Metalworking (rec.crafts.metalworking) Discuss various aspects of working with metal, such as machining, welding, metal joining, screwing, casting, hardening/tempering, blacksmithing/forging, spinning and hammer work, sheet metal work.

Reply
 
LinkBack Thread Tools Search this Thread Display Modes
  #51   Report Post  
Old May 22nd 11, 02:40 AM posted to rec.crafts.metalworking
external usenet poster
 
First recorded activity by DIYBanter: Aug 2006
Posts: 3,264
Default 5000 lbs crane on a 3/4 ton pickup

Gunner Asch on Wed, 18 May 2011 01:54:09 -0700
typed in rec.crafts.metalworking the following:
On Tue, 17 May 2011 20:37:15 -0500, Ignoramus31865
wrote:

On 2011-05-18, Pete C. wrote:

Ignoramus31865 wrote:

I have a GM 3/4 ton pickup.

I won, in an auction, a "Ramco RM5000" crane. This crane is similar to
the Harbor Freight truck crane, but is a lot beefier.

It is pictured he

http://igor.chudov.com/tmp/Ramco-RM5000-Truck-Crane.jpg

(not mine, but an identical model).

This is rated for 5k pounds, I am sure for the boom fully retracted.

It has a 8,000 lbs jack. I will put in a longer boom too, and a
winch. I am aware that extending the boom will decrease capacity
proportionally, so a boom that is 4 foot would decrease capacity of
the crane to, say, 1,500 lbs or whatever. I have to call the mfr to
find out. This is stillw ay better than my HF crane.

I have a very large 3/4 inch steel plate, I would say 3x4 feet, that
is rusting in my backyard.

What I thought of doing, is making a cutout on the plate to fit around
a wheel well, and mount it in the back of the truck's bed, and put the
crane on top of it. The Ramco crane would sit in the rear right corner
of the bed, just like this Harbor Freight crane does now:

http://goo.gl/KAN0Y

It has to be a large plate, to spread the weight of the crane and the
levering action that its base would apply to the bed. This particular
plate weighs around 300 lbs and is large enough.

My question is, what sort of constraints do I still have. I would hate
to overturn my truck, break suspension, etc. I would also think that
for heavy lifting, I would need to jack up the right rear wheel too.

Any practical opinions?

i

A crane with that weight capacity really needs to be mounted to the
frame, not to pickup bed sheetmetal. I think typically it would be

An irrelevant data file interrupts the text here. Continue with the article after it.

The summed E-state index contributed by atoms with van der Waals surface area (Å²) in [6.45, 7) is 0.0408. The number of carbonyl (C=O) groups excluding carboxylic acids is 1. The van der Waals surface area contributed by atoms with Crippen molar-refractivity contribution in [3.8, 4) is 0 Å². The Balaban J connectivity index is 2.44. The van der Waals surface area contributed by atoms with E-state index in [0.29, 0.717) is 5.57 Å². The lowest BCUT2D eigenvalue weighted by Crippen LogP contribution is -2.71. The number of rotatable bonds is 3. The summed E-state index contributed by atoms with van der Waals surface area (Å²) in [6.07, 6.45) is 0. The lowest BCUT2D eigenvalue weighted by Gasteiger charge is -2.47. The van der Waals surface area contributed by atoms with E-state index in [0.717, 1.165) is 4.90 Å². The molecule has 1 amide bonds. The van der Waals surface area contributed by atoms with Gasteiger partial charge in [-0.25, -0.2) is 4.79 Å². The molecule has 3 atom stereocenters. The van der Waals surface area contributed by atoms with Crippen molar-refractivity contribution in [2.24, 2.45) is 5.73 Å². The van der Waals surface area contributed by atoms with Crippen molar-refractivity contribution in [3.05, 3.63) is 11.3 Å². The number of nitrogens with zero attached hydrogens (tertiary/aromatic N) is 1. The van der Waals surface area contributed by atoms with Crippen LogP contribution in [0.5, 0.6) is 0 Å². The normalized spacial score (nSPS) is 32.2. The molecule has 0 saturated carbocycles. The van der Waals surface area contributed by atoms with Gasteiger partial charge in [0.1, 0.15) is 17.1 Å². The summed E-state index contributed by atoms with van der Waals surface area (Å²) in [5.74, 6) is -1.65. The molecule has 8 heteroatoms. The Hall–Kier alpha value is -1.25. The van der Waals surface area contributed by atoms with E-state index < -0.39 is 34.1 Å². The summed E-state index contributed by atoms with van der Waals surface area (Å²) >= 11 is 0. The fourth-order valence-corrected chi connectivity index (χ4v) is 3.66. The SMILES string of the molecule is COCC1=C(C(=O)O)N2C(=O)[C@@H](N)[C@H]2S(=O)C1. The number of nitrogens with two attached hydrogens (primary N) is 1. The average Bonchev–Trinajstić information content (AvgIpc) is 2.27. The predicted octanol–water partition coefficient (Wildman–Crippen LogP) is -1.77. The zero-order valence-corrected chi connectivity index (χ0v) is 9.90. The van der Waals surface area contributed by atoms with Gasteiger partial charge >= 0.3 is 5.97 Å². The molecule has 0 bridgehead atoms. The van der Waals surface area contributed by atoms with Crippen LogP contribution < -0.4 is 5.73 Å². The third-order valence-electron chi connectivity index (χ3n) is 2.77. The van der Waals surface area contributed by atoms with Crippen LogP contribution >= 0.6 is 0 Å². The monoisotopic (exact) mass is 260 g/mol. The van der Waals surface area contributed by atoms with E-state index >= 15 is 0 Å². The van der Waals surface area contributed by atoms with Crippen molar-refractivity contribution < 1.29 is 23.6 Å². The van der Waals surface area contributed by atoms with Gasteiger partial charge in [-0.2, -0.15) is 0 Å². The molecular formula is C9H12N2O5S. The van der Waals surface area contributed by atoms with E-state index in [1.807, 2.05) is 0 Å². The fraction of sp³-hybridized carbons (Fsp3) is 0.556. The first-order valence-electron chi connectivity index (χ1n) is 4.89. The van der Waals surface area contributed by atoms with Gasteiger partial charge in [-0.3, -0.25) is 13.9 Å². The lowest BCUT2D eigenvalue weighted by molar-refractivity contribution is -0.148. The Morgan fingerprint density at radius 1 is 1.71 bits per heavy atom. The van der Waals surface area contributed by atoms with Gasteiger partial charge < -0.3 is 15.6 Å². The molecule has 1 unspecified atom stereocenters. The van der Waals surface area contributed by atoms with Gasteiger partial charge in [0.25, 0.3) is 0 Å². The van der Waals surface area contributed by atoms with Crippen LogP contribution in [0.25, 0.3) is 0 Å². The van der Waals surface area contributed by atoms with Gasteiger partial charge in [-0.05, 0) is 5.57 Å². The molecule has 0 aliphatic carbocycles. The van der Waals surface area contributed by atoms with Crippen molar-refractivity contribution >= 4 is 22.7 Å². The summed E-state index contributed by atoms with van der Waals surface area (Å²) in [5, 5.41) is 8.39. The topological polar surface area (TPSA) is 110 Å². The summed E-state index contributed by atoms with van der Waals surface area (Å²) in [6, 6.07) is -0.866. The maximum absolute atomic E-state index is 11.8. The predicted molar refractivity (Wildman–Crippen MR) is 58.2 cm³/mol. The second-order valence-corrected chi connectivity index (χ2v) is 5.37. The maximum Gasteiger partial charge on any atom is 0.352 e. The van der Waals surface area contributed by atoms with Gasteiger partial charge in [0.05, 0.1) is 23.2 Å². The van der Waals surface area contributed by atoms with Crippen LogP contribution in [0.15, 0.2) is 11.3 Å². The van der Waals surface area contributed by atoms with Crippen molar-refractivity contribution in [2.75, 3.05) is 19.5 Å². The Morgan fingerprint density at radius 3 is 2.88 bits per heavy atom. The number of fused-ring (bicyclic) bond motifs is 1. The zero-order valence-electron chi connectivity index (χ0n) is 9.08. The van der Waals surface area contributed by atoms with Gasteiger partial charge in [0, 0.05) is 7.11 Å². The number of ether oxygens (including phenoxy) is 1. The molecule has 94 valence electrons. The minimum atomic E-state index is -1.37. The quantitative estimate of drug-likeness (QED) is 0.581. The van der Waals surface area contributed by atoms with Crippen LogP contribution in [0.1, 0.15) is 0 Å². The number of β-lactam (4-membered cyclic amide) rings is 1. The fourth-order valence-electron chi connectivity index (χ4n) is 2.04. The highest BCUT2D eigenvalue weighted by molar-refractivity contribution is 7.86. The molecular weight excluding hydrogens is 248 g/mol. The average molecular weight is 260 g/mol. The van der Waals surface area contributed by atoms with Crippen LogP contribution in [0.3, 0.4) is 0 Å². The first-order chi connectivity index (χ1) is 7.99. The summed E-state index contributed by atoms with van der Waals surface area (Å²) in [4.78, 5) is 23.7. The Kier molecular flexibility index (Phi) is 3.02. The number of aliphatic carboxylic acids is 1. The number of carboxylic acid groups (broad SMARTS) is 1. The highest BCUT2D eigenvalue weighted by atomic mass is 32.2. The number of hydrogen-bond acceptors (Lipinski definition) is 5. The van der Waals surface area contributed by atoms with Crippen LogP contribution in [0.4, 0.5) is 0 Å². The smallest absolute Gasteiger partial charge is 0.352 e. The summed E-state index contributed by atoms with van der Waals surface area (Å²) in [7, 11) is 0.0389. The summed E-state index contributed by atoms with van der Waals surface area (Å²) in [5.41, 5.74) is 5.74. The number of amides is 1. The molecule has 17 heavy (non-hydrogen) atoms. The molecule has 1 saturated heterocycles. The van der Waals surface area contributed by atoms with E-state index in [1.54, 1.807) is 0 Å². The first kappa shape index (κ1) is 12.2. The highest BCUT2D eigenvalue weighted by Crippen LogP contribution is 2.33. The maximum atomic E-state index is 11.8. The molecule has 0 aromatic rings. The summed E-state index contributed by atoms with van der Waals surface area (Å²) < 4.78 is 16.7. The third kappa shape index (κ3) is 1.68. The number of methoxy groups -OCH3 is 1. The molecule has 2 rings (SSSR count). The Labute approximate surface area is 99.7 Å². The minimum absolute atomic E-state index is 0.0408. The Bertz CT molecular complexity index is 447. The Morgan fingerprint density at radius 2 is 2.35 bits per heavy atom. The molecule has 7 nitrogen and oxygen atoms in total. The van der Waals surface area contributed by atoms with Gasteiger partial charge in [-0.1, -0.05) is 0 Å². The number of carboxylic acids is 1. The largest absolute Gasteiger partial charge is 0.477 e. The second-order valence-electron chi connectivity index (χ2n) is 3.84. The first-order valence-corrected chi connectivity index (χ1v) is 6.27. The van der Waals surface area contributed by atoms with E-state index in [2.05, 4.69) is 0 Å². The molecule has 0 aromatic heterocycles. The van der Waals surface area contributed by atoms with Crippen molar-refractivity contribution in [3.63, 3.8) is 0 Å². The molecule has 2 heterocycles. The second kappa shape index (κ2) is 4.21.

mounted with a beefy bracket under the bed to the frame. A support leg
(trailer jack) for the corner of the truck with the crane is common for
the heavier cranes so you don't apply a concentrated load to the
suspension on one side of the truck and also to stabilize it so it stays
level during the lift instead of tilting to that side.


What I was going to do is put a steel plate, 3x4 feet or so, on the
bed and bolt it to the bed. Would that not be enough support for the
crane? I already have this plate and it is huge.

i


That plate HAS to be bolted to the frame. Period


Amazing how flexible truck beds can be. Especially to the torque
of an asymmetrical load.

No matter how thick it is.


Oh I don't know, a bed whcih is six inches thick _might_ hold.

Then again, the whole bed might also just come loose from the
frame, from the torque.

Gunner

--
pyotr filipivich
We will drink no whiskey before its nine.
It's eight fifty eight. Close enough!

  #52   Report Post  
Old May 22nd 11, 03:25 AM posted to rec.crafts.metalworking
external usenet poster
 
First recorded activity by DIYBanter: Oct 2010
Posts: 2,013
Default 5000 lbs crane on a 3/4 ton pickup

Is there mounting plate locations on the Frame underneath ?
Attach low and have a hole in the bed going down to the plate.

These almost no frame cars and some trucks might be a nightmare.

Full size trucks have rails for the frame.

Just an idea. Naturally if you have to have the payload area for a load
you are then talking about outriders that you plant into the ground
(plate under them) to stabilize side loads.

Martin

On 5/21/2011 7:40 PM, pyotr filipivich wrote:
Gunner on Wed, 18 May 2011 01:54:09 -0700
typed in rec.crafts.metalworking the following:
On Tue, 17 May 2011 20:37:15 -0500, Ignoramus31865
wrote:

On 2011-05-18, Pete wrote:

Ignoramus31865 wrote:

I have a GM 3/4 ton pickup.

I won, in an auction, a "Ramco RM5000" crane. This crane is similar to
the Harbor Freight truck crane, but is a lot beefier.

It is pictured he

http://igor.chudov.com/tmp/Ramco-RM5000-Truck-Crane.jpg

(not mine, but an identical model).